Glendale First! is aware that one of the “talking points” of the people circulating the petition to negate the arena lease deal between the City of Glendale (CoG) and the Jamison group for the Coyotes hockey club is that CoG will have to pay Jamison $500,000 for each game played at Jobing.com. This isn’t true, here are the real numbers and the explanation for the erroneous math (we believe).
The City of Glendale owes about $260 million on the arena. With or without an anchor tenant, that has to be paid or the arena will be in foreclosure.
The entire period of the lease agreement is 20 years. Over that period of time, the arena management fee paid to the Jamison group to manage Jobing.com arena changes. The math that the people circulating the petitions is, to the best of our knowledge, based on 40 hockey games per year with the City of Glendale paying Jamison $20M for the arena management fee. That math, $20M divided by 40 games WOULD equal $500,000 per game. However, their premise and their math is flawed, and deliberately so to inflate the cost and inflame the ire of potential petitioners long enough to exract their signatures.
We will only change the incorrect 40 game count and use the more correct 41 games., although the Coyotes are extremely likely to play MORE than the scheduled 41 games per year with pre and post season games. For now, we will leave out of our totals ALL the other events already scheduled at the arena (below) this coming year which will obviously be attended and producing revenue. We could safely assume that a well schooled, professional arena management team such as Jamison’s would be able to schedule even more events, but for now let’s give “them” the benefit of the doubt and just talk the bare minimum number of hockey games.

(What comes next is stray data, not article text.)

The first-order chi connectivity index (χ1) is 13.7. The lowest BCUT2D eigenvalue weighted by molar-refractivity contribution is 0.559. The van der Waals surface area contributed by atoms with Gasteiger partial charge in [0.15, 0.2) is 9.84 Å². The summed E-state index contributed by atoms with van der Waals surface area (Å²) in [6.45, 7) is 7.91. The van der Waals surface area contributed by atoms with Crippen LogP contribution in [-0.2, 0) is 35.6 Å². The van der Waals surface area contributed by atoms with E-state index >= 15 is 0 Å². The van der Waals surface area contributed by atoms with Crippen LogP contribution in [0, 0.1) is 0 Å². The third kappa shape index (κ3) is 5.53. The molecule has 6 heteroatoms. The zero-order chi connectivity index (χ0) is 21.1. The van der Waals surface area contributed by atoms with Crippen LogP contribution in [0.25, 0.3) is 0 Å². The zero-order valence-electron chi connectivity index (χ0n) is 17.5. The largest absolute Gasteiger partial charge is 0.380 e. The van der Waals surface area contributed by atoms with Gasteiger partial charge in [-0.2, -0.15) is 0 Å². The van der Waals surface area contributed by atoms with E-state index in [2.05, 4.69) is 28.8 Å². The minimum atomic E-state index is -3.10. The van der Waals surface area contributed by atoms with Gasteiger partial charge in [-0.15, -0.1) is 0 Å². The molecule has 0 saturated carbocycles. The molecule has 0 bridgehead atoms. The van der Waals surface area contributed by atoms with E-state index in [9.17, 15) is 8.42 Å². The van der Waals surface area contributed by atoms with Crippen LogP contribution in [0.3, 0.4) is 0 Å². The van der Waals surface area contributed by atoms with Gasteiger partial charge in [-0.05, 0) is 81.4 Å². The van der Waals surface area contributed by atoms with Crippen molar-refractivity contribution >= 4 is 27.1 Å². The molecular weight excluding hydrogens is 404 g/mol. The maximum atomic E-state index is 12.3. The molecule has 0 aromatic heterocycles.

- Two nights of skateboard competition
- American Idol Live Tour
- Gymnastics Champions Tour (after the Olympics)
- Red Hot Chili Peppers
- Justin Beiber
- Carrie Underwood
- Eric Church
We will also assume in our calculations, to continue the WORST CASE scenario, that the Coyotes will have the worst attendance record in the NHL, soon to be very unlikely because of their continued success on the ice. Please understand that the Coyotes performance will nearly guarantee sold out playoff games over the course of the 20 year agreement. What we will do is account for the entire length of the agreement because of the sliding scale payment amounts to provide more accurate numbers. There is a table below with the breakdown by year of the arena management fees paid to the Jamison group minus the rent paid BY the Jamison group for using the city owned arena. The net total is $286.2M. The total number of regular season games over 20 years is 820 (41 games x 20 years).